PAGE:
Whether you’re an established Thought-Leading Brand or about to embark on a thought leadership campaign for the first time, it’s easy to default to commissioning a large-scale C-suite survey. Sure, this is a safe route to the wide range of high-quality data you need for great insights, but is it different enough? Will those insights rise above the rest?
There are still new, creative ways to make your thought leadership stand out, and at Longitude we consider the research process itself to be a key point of innovation.
Here are a few recent examples of how some brands are rethinking the research process:
1. Not all respondents are born equal: focus on quality – not quantity
Don’t assume a large data-set is always the best option. It could be more effective to sample a smaller group of respondents who are of most interest and value to the audience you want to reach.
Eight Roads Ventures clearly had quality in mind with its highly targeted survey of 300 technology founders that aimed to understand the entrepreneurial drive.
Narrowing down the research scope to a small number of hard-to-reach respondents not only gives Eight Roads deeper, more relevant insights, but also increases the campaign’s credibility.
2. Track trends over time: make your survey repeatable
In our experience, the brands that excel at thought leadership are those that take the long view and plan their campaign activation in a way that drives long-term engagement. One way to achieve this is with a regular survey that can track trends.
Not every budget can stretch to an extensive annual research programme, however, so snap polls could be the answer. Based on short questionnaires, they produce insights rapidly and cost-effectively.
We see snap polls as a growing trend in thought leadership. Barclaycard’s ongoing consumer spend survey, which is published quarterly, is a great example of a long-term media campaign that uses snap polls to gain regular, trusted insights into how UK consumers are spending their money.
Applied to thought leadership, qualitative research can harvest anecdotal information that enriches survey findings and brings the numbers to life.
However, sometimes qualitative-only is the way to go. If your goal is to uncover deep insights into a specific topic from a unique group of individuals, then consider ditching the survey and focusing on a programme of high-quality, in-depth interviews.
Take EY’s recent campaign ‘Why female athletes make winning entrepreneurs’. The report is based exclusively on interviews with 20 female entrepreneurs who previously played sport at a professional level, and is packed with compelling personal insights. Far from being a weakness, the interviewees’ subjectivity allows the research to appeal to the audience at a human level.
Getting smarter about analysing your quantitative findings can help your research to stand out. The quality and creativity of your data analysis can determine the success – or failure – of your thought leadership.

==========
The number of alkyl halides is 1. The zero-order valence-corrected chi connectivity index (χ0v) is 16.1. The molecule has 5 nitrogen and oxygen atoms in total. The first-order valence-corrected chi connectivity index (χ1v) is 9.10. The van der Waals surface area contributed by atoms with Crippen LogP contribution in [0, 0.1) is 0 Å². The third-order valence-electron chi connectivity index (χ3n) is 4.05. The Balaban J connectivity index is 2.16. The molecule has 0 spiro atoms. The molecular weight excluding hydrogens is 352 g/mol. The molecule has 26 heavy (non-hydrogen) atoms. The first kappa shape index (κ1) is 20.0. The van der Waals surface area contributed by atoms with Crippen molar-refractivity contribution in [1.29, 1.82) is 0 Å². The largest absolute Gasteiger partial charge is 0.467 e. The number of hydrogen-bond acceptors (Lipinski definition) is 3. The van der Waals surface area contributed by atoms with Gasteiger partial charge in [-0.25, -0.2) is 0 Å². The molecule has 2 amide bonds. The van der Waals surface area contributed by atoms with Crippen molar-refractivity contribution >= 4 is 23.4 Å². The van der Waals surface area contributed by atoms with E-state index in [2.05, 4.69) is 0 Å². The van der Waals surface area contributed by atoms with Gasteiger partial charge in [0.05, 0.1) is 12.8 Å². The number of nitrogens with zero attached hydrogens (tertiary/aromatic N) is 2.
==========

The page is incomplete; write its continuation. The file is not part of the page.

Cluster analysis is an innovative form of data analysis that reveals natural groupings within a survey sample based on behaviours and attitudes. The technique produces role-based insights that align to your audience and can reveal interesting PR angles, which is why we often recommend it when our clients want to secure media coverage.
Last year, Accenture’s consulting division launched its Australian digital healthcare campaign with an extensive report into the attitudes and behaviours of healthcare patients in Australia. It used the original survey findings to segment the data, which revealed personas such as ‘Busy Lizzy’, ‘Struggling Sam’ and ‘Vintage Viv’. Identifying and naming these identities brings the report into the real world – and became a powerful marketing hook for the campaign.
5. Benchmarking: a proven way to drive engagement
A benchmarking tool that enables audiences to interact with research data, the Growth Readiness Indicator is one of State Street’s most successful marketing campaigns to date. The global financial services firm repurposed its data to create the benchmarking tool, which gives the firm extra mileage from its survey and research investment.
6. Creative storytelling: using a narrative to activate
Thought leadership is all about telling a story, and your data needs to be geared towards creating and activating these stories.
In recent years, data creativity – videos, interactive infographics or, as we’ve seen, benchmarking tools – has been key to the success of thought leadership programmes. But it needs to start with the data: haphazard data will not provide a strong storyline.
Here, Zurich shows how it’s done. Its scrollable, eye-catching infographic explores how five pressing environmental risks are impacting five industries and what global businesses can do to adapt and mitigate future disruption, using compelling and relatable data points to support each one.
Research is an integral part of thought leadership and plays a crucial role in the most creative campaigns. An inspired research methodology will get you the data you need and form the basis of memorable editorial. Without it, organisations will struggle to find any breathing space in a crowded market.
Unsure what’s the right type of research for your thought leadership? We explain how to use different research methods to produce powerful, evidence-based insights in this previous post.
Listen to our co-founder and COO James Watson, discuss how research needs to continue to innovate in order to keep thought leadership fresh: